News Briefs from the January issue of CHEST

New data reveal that the asthma drug salmeterol may lead to an increased risk of respiratory- and asthma-related deaths in African American patients. In the Salmeterol Multicenter Asthma Research Trial (SMART), researchers from GlaxoSmithKline, Research Triangle Park, NC, National Jewish Medical and Research Center, Denver, CO, Brigham and Women's Hospital, Boston, MA, and Wake Forest University School of Medicine, Winston Salem, NC, compared respiratory-related and asthma-related outcomes in 26,355 subjects (71 percent Caucasian and 18 percent African American) receiving usual asthma pharmacotherapy alone or usual asthma pharmacotherapy plus salmeterol for a duration of 28 weeks. Results showed that there were small, but significant increases in respiratory- and asthma-related deaths and in combined asthma-related deaths or life-threatening experiences in subjects receiving salmeterol vs placebo. A subgroup analyses showed the risk for these adverse events may be higher in African American patients compared with Caucasian patients. The study was terminated due to the findings among African American patients and difficulties in enrollment. The study appears in the January issue of CHEST, the peer-reviewed journal of the American College of Chest Physicians.

A new study shows that patients with asthma who are hospitalized have distinct gender and age differences. Researchers from Kaiser-Permanente Medical Care Program, San Diego, CA, reviewed the demographics and medical histories of 606 pediatric patients and 680 adult patients admitted for acute asthma during 1999-2000. Overall, 40 percent of pediatric patients were female, compared with 68 percent in the adult group. Among children, girls did not differ from boys according to asthma history, pulmonary index scores, or hospital length of stay. Among adults, women were more likely to have a primary care provider than men but did not differ according to asthma history or recent medication use. Women had a higher mean peak expiratory flow compared with men and a higher median initial oxygen saturation but did not differ in hospital length of stay. Researchers conclude that the results in children are probably explained by increased disease prevalence in pediatric males. The study appears in the January issue of CHEST, the peer-reviewed journal of the American College of Chest Physicians.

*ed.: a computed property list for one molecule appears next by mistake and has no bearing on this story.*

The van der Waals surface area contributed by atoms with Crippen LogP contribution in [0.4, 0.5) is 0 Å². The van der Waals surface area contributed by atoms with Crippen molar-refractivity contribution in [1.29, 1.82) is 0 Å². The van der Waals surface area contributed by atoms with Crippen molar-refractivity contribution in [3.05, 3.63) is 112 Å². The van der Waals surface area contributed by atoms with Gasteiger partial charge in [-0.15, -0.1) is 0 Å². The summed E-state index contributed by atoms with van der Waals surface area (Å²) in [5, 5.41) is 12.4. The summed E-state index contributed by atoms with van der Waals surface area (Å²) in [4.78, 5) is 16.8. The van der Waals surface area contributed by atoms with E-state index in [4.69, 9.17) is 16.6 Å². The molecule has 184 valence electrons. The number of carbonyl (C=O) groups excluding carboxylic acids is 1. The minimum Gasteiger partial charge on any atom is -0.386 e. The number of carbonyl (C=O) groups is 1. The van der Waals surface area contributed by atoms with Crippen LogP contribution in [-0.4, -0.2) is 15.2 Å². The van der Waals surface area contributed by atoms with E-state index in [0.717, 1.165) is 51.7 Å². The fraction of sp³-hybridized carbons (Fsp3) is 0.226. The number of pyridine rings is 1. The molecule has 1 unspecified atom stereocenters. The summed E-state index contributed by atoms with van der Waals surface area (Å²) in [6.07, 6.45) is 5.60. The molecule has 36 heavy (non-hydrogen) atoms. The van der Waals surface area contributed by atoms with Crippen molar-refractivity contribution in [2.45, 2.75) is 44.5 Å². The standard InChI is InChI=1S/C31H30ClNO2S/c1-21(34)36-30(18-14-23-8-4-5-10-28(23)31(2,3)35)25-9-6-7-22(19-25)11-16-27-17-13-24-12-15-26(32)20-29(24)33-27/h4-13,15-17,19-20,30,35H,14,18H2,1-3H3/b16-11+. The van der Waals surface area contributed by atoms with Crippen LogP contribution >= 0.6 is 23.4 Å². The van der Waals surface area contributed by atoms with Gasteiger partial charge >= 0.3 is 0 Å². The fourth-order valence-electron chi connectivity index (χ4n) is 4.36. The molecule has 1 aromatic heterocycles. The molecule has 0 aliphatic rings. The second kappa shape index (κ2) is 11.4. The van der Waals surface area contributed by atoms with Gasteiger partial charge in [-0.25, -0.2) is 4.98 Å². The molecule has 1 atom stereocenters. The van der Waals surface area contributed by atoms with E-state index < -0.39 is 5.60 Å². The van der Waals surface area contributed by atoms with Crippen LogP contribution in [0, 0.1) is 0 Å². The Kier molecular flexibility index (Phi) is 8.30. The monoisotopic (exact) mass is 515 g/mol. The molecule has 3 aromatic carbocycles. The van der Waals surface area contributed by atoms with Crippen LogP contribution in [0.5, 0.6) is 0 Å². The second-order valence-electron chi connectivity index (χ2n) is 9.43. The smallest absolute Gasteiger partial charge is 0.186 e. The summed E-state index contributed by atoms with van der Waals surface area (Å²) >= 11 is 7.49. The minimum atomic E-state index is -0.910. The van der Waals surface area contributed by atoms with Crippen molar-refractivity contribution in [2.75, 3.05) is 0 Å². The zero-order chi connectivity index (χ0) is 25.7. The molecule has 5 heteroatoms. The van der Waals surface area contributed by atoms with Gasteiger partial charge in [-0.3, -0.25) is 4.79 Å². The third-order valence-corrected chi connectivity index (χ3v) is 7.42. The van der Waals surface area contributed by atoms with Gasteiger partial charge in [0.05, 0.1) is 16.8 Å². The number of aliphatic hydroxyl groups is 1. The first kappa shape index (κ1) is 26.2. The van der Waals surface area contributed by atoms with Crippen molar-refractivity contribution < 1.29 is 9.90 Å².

Fish oil may have potential benefits for patients with asthma who suffer from exercise-induced bronchoconstriction (EIB). Researchers from Indiana University, Bloomington, IN, examined the effect of fish oil supplementation on 16 patients with asthma with documented EIB. For 3 weeks, half of the patients received daily fish oil capsules, while the other half received placebo capsules. At the beginning of the study and at the end of each treatment phase, patients' preexercise and postexercise measures were assessed, including pulmonary function, induced sputum fluid phase measurements, and airway inflammation. Results showed that the fish oil diet improved pulmonary function to below the diagnostic EIB threshold, with a concurrent reduction in bronchodilator use. Patients receiving the fish oil diet also experienced reductions in induced sputum differential cell count percentage and airway inflammation. Researchers conclude that fish oil supplementation may represent a potentially beneficial nonpharmacologic intervention for asthmatic patients with EIB. The study appears in the January issue of CHEST, the peer-reviewed journal of the American College of Chest Physicians.


Last reviewed: By John M. Grohol, Psy.D. on 30 Apr 2016
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